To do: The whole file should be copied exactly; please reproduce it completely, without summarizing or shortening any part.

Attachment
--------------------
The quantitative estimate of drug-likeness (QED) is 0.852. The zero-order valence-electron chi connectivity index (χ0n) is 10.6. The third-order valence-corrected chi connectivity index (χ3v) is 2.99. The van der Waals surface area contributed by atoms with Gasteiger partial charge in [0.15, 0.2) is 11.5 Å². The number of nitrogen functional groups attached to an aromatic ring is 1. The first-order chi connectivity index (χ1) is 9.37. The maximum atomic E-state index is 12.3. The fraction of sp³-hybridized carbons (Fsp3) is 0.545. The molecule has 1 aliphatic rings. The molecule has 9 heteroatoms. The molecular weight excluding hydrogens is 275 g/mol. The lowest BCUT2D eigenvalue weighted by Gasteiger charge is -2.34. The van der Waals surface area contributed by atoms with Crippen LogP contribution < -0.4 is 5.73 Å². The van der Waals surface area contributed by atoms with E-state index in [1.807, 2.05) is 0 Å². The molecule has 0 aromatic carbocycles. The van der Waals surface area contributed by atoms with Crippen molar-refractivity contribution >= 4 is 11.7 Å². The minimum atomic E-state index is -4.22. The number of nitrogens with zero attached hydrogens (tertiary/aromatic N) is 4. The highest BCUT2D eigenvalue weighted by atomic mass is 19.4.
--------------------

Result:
The quantitative estimate of drug-likeness (QED) is 0.852. The zero-order valence-electron chi connectivity index (χ0n) is 10.6. The third-order valence-corrected chi connectivity index (χ3v) is 2.99. The van der Waals surface area contributed by atoms with Gasteiger partial charge in [0.15, 0.2) is 11.5 Å². The number of nitrogen functional groups attached to an aromatic ring is 1. The first-order chi connectivity index (χ1) is 9.37. The maximum atomic E-state index is 12.3. The fraction of sp³-hybridized carbons (Fsp3) is 0.545. The molecule has 1 aliphatic rings. The molecule has 9 heteroatoms. The molecular weight excluding hydrogens is 275 g/mol. The lowest BCUT2D eigenvalue weighted by Gasteiger charge is -2.34. The van der Waals surface area contributed by atoms with Crippen LogP contribution < -0.4 is 5.73 Å². The van der Waals surface area contributed by atoms with E-state index in [1.807, 2.05) is 0 Å². The molecule has 0 aromatic carbocycles. The van der Waals surface area contributed by atoms with Crippen molar-refractivity contribution >= 4 is 11.7 Å². The minimum atomic E-state index is -4.22. The number of nitrogens with zero attached hydrogens (tertiary/aromatic N) is 4. The highest BCUT2D eigenvalue weighted by atomic mass is 19.4.